The Judiciary Committee of the Queens County Bar Association interviewed six of the seven candidates for Queens district attorney and found that only Judge Greg Lasak deserved its highest rating of “well qualified.”
Lasak served as a prosecutor in the Queens district attorney’s office for 25 years where he was chief of the Homicide Bureau and executive assistant district attorney in charge of the Major Crimes Division before he was elected a Justice of the New York State Supreme Court in 2003.
“We’re glad that the Bar Association saw what we know to be true: that Judge Lasak is, bar none, the most qualified candidate in this race,” Lasak Campaign Chairman Bill Driscoll said. “He’s the only candidate who can keep Queens safe while reforming the criminal justice system in a responsible way.”
The Queens County Bar Association released the ratings on May 30 without commentary. Queens Borough President Melinda Katz, Councilman Rory Lancman and former prosecutors Mina Malik and Jose Nieves were all found to be “qualified.”
“I have been an attorney for over 30 years, working in some of the city’s top law firms and using my legal expertise every day to serve the people of Queens as an Assembly member, Council member and borough president. I’ve written laws and shaped policies that have changed thousands of lives across our city and state,” Katz said. “The district attorney’s office has immense responsibility and our next DA will need the sound judgement that only comes with decades of legal experience to steer it in the right direction.”
Malik was proud to receive a “qualified” rating.
“Their approval rating is demonstrative of my passion for giving a voice to the voiceless, my depth and breadth of experience in both the defense and prosecution sides, and my over two decades of work in criminal justice and reform,” Malik said. “I pledge to continue my life’s mission as Queens district attorney.”
As chairman of the City Council’s Committee on the Justice System, Lancman has oversight of the city’s five district attorneys.
“My 19 years practicing law in state and federal court, holding wrongdoers accountable for sex harassment, wage theft, and worker safety violations, combined with my 11 years as a public official overseeing the criminal justice system, has prepared me to be the district attorney Queens needs to bring real reform that improve public safety and ensure equal treatment under the law,” Lancman said.
But following his interview with the Queens County Bar, he questioned the committee’s diversity on Twitter.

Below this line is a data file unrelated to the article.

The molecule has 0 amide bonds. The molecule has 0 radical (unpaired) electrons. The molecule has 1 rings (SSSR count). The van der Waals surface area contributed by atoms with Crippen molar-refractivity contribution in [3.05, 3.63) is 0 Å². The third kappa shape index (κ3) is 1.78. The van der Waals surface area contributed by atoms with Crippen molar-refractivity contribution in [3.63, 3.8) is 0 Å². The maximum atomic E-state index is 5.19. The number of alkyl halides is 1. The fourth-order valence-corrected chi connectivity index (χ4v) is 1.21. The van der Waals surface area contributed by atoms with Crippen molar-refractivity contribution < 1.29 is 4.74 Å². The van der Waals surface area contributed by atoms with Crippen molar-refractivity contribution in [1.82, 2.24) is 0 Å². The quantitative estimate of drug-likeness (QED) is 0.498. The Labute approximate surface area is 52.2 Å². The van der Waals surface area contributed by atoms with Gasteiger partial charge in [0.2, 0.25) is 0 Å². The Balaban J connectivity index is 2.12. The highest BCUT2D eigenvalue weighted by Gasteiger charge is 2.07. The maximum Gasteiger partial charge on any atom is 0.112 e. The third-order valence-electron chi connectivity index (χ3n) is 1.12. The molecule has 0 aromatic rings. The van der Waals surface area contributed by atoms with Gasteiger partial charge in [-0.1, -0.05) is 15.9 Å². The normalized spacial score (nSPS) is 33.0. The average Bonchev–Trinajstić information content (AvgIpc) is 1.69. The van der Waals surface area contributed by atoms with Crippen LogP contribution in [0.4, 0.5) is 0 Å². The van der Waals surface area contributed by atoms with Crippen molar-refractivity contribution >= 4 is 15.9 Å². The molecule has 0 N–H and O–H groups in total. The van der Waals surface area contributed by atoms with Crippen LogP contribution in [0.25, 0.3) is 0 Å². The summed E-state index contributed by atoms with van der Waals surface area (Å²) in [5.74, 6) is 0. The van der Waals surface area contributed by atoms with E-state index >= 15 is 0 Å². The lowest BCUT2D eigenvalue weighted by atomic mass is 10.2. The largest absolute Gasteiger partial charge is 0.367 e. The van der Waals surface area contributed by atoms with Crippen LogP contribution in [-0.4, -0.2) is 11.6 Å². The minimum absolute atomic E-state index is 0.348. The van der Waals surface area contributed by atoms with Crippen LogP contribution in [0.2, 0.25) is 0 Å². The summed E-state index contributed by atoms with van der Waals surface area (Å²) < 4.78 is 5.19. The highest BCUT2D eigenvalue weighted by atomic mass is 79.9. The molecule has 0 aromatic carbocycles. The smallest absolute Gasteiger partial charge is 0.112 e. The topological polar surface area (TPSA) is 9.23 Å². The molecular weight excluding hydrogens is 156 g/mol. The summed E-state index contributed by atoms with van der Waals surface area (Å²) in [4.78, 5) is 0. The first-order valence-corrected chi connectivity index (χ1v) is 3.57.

“Purported gatekeepers for most diverse county in USA. About 40 lawyers. Every single one white. Not a person of color in room. Eyes roll when I discuss #racism in criminal justice system, no surprise,” he wrote.
A spokeswoman for the Queens County Bar Association would not comment on Lancman’s tweet.
Tiffany Cabán, the only public defender in the race, was rated as “not approved.”
“Tiffany has spent her career as a public defender in daily contact with defendants, assistant district attorneys, law enforcement officers, court and correctional personnel and judges,” Cabán spokeswoman Monica Klein said. “She has deep familiarity with the complexities of practice under New York’s Penal Law and Criminal Procedure Law, as well as extensive work on carceral policy issues, unlike Melinda Katz, a career politician who hasn’t spent a day in criminal court. This is clearly a statement about the kind of candidates and issues the association want to promote, political insiders who are desperate to preserve the status quo rather than bring real reform to the DA’s office and to the county.”
The committee did find José Nieves, a career prosecutor and Army combat veteran, to be qualified.
“I would like to than the Queens County Bar Association for taking the time to carefully evaluate my professional experience, leadership qualities and administrative experience and determine that I was qualified to serve as the next Queens County District Attorney,” Nieves said. “As a progressive prosecutor with over 18 years of experience, I am ready to lead the office on day one and will continue to bring real criminal justice reform to Queens County while ensuring public safety.”
Betty Lugo, the seventh candidate running in the June 25 Democratic primary, was “not rated due to failure to appear for interview.”
QNS reached out to Lugo’s campaign and is awaiting their response.